Social (Im-)Mobility

At least the U.S., for all its drawbacks, remains one of those countries where those who work hard can "pull themselves up by their bootstraps" and climb the socio-economic ladder. However wealthy the U.S. ruling class may be, at least it's possible for even the poorest individuals to rise into the elite, with enough hard work and perseverance.



The technical term used by economists to describe the ease or lack of ease for people to climb to a higher-earning status is "social mobility.

According to a 2006 study done by researchers the Institute for the Study of Labor in Bonn, Germany, sons born to a father in the poorest 20 percent of the population were twice as likely to stay in the bottom 40 percent in terms of income. Only one in five sons of fathers in the poorest 20 percent made it to the upper 40 percent. The pattern is similar for daughters.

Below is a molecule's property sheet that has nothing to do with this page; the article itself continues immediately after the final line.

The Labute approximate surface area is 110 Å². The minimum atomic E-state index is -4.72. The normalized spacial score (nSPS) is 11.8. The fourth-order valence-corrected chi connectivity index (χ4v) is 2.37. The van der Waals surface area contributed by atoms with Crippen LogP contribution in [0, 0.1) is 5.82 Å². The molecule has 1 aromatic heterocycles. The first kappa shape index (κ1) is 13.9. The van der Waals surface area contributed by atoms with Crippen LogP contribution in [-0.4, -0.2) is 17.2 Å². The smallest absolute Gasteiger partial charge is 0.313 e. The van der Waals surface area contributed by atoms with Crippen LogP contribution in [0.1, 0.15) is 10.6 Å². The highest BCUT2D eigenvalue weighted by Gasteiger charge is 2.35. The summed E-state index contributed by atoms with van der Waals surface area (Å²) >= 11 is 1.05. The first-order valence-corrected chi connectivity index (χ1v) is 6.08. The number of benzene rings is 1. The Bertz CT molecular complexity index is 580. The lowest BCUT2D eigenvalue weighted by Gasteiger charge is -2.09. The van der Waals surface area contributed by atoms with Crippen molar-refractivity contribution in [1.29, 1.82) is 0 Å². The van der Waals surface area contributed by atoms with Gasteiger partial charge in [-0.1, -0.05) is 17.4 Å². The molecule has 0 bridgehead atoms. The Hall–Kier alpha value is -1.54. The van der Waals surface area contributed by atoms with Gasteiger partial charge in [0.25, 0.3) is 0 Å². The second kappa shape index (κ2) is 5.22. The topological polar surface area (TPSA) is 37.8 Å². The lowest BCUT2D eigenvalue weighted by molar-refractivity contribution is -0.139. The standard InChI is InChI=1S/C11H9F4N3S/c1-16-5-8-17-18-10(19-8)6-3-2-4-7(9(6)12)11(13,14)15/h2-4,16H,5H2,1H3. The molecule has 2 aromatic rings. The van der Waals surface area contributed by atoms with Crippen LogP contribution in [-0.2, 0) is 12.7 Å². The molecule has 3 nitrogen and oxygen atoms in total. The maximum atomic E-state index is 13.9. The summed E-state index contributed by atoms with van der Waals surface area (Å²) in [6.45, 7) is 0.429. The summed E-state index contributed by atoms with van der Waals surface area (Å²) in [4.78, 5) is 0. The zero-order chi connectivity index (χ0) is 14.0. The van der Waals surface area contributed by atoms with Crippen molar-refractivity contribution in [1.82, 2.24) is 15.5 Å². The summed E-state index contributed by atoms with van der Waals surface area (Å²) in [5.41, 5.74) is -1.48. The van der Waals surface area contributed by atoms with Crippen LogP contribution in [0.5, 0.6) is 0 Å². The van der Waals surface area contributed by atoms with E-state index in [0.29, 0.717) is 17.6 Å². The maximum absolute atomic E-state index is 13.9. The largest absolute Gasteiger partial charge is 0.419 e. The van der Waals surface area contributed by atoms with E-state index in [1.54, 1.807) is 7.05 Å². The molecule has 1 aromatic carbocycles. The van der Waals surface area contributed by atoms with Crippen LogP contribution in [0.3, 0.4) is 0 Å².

Economists have plotted social mobility--or to use another term for this dynamic, "intergenerational earnings elasticity"--on a 0 to 1 scale, like the Gini coefficient. Once again, the U.S. ranks on the same end of the scale with the most unequal countries--they are, unsurprisingly, the least socially mobile as well.

Incarceration in the Land of the Free

Inequality rears its head in all aspects of society. It very visibly affects the nature of the U.S. prison system. Bear in mind that all this is taking place in a country that already incarcerates more of its population than any country in the world, so those caught on the wrong end of the inequality in the prison system are enduring the worst of the worst by this measure.